AboutA radical approach to sculpture pioneered by artists in the 1960s, so called minimalist, conceptual and land art, used material and space to create an expanded field of perception. One such pioneer was American artist Fred Sandback (19432003) who, using the most modest materials, transforms the âwhite cube' of the gallery into an exploration of line, plane and volume.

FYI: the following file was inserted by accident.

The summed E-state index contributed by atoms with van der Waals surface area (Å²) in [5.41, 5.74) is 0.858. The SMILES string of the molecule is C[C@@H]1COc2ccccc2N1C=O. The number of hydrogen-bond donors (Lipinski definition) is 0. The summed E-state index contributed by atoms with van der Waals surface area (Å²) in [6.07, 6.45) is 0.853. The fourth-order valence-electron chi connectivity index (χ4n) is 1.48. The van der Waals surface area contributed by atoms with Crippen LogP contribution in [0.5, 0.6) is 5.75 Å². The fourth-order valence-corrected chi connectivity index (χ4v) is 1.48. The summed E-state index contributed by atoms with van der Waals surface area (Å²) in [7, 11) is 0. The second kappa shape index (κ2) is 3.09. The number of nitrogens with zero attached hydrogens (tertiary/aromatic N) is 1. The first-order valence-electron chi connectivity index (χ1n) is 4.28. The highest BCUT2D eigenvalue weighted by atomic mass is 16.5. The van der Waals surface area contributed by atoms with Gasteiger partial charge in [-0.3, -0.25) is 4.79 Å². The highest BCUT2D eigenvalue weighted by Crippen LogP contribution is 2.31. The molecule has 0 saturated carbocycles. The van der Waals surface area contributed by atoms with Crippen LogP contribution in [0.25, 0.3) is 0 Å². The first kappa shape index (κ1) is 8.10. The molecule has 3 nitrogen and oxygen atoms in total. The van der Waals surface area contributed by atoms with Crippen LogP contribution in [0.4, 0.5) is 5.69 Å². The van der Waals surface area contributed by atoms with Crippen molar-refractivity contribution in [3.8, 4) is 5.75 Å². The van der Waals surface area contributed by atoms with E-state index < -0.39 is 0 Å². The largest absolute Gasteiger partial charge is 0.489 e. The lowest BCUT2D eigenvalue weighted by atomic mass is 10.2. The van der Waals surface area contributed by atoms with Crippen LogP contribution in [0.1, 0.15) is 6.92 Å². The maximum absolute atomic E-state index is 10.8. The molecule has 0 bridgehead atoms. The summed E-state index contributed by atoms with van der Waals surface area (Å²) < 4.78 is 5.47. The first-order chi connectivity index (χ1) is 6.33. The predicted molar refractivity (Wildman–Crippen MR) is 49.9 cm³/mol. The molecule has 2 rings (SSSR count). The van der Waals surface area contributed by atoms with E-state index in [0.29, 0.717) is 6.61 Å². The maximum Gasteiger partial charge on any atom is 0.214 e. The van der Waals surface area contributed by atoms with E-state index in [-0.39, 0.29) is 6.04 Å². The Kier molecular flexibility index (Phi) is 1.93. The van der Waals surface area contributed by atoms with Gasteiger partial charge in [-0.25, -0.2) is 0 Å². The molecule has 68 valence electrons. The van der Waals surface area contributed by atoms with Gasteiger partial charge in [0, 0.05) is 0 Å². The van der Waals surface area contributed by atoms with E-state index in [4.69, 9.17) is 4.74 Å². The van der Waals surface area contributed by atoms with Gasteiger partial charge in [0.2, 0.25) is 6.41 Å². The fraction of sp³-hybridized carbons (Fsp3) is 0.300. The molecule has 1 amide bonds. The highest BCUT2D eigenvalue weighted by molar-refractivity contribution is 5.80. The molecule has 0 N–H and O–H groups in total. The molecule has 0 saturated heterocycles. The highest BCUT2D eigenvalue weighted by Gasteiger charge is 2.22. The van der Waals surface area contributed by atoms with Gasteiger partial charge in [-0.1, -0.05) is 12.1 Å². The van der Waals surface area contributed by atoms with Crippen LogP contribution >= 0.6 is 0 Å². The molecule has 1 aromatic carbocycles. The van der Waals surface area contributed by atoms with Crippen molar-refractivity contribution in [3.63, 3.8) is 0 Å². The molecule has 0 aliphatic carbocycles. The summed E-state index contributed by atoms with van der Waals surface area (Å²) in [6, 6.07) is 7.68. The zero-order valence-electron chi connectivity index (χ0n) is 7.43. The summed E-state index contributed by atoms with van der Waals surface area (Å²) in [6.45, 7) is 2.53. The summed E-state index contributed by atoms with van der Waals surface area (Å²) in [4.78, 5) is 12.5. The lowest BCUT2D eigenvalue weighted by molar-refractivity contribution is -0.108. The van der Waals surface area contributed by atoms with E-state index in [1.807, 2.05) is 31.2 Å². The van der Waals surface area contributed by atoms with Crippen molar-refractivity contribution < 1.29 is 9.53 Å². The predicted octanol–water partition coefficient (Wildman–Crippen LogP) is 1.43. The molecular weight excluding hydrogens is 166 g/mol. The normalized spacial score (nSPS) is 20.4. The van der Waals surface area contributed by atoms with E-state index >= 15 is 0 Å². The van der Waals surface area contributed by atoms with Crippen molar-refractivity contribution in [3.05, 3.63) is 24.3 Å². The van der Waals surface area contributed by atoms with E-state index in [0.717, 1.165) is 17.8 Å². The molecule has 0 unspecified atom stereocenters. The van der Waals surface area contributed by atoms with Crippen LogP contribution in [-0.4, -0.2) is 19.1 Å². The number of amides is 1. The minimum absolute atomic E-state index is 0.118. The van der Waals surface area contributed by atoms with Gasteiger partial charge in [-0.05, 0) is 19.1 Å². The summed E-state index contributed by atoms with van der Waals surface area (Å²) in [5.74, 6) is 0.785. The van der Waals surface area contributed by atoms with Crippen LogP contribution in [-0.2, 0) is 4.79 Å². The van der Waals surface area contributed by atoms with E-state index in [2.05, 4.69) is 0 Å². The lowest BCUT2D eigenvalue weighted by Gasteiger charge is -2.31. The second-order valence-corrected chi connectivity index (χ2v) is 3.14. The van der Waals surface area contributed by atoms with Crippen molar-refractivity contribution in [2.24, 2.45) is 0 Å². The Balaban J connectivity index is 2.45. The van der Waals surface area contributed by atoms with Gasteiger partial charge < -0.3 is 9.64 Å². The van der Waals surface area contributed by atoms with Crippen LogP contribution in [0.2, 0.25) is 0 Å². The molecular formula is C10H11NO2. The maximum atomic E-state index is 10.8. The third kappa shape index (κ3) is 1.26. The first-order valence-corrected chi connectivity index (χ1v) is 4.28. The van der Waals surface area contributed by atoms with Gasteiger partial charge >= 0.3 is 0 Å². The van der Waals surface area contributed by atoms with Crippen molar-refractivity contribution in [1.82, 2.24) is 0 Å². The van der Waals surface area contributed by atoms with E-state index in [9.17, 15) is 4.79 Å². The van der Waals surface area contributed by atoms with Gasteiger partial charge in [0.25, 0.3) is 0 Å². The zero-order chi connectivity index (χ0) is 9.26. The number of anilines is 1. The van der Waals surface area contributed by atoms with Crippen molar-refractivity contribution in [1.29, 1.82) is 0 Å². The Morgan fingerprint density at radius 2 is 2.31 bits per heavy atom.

The setting of Gallery 2 provides the stage for Sandback's sculpture made from coloured yarn. Scaled to meet the dimensions of this cruciform coffered room, lines of yarn are employed, like three-dimensional drawings, to define planes and volumes with no mass. Using nothing but âair and edges' he magically alters our experience of the space. Sandback's work appeals to the eye and the brain in equal measure. Seemingly austere and cerebral at first sight, the sensitive use of colour and highly attuned sense of proportion create a surprisingly rich and sensual experience; in his words, âthe inherent mysticism resides in persisting in wanting to make something as factual as possible and having it turn out just the other wayâ¦ the realisation that the simplest and most comfortable of perceptions are shadows'. Represented in leading museums worldwide, Sandback's large-scale installation is a highlight of any visit to Dia:Beacon, New York. This installation, conceived in close collaboration with the Sandback Estate, makes it possible to see his work in London.